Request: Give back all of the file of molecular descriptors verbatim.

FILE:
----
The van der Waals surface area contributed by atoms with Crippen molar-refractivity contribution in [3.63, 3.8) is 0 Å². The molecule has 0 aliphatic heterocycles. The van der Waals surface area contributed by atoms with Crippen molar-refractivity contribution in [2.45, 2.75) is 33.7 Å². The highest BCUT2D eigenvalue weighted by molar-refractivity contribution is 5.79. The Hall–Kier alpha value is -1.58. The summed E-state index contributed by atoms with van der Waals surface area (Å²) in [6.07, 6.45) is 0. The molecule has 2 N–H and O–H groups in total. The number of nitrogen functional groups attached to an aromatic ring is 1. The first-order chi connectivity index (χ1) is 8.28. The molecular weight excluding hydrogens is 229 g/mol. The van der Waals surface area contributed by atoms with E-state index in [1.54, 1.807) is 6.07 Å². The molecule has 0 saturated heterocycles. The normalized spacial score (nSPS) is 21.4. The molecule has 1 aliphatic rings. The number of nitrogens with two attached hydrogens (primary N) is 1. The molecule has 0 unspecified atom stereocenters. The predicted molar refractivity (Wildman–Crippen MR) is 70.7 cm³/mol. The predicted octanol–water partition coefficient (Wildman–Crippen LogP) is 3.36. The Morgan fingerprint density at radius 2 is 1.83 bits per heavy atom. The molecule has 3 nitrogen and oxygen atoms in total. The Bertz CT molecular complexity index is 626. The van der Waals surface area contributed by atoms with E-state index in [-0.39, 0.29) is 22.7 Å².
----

The van der Waals surface area contributed by atoms with Crippen molar-refractivity contribution in [3.63, 3.8) is 0 Å². The molecule has 0 aliphatic heterocycles. The van der Waals surface area contributed by atoms with Crippen molar-refractivity contribution in [2.45, 2.75) is 33.7 Å². The highest BCUT2D eigenvalue weighted by molar-refractivity contribution is 5.79. The Hall–Kier alpha value is -1.58. The summed E-state index contributed by atoms with van der Waals surface area (Å²) in [6.07, 6.45) is 0. The molecule has 2 N–H and O–H groups in total. The number of nitrogen functional groups attached to an aromatic ring is 1. The first-order chi connectivity index (χ1) is 8.28. The molecular weight excluding hydrogens is 229 g/mol. The van der Waals surface area contributed by atoms with E-state index in [1.54, 1.807) is 6.07 Å². The molecule has 0 saturated heterocycles. The normalized spacial score (nSPS) is 21.4. The molecule has 1 aliphatic rings. The number of nitrogens with two attached hydrogens (primary N) is 1. The molecule has 0 unspecified atom stereocenters. The predicted molar refractivity (Wildman–Crippen MR) is 70.7 cm³/mol. The predicted octanol–water partition coefficient (Wildman–Crippen LogP) is 3.36. The Morgan fingerprint density at radius 2 is 1.83 bits per heavy atom. The molecule has 3 nitrogen and oxygen atoms in total. The Bertz CT molecular complexity index is 626. The van der Waals surface area contributed by atoms with E-state index in [-0.39, 0.29) is 22.7 Å².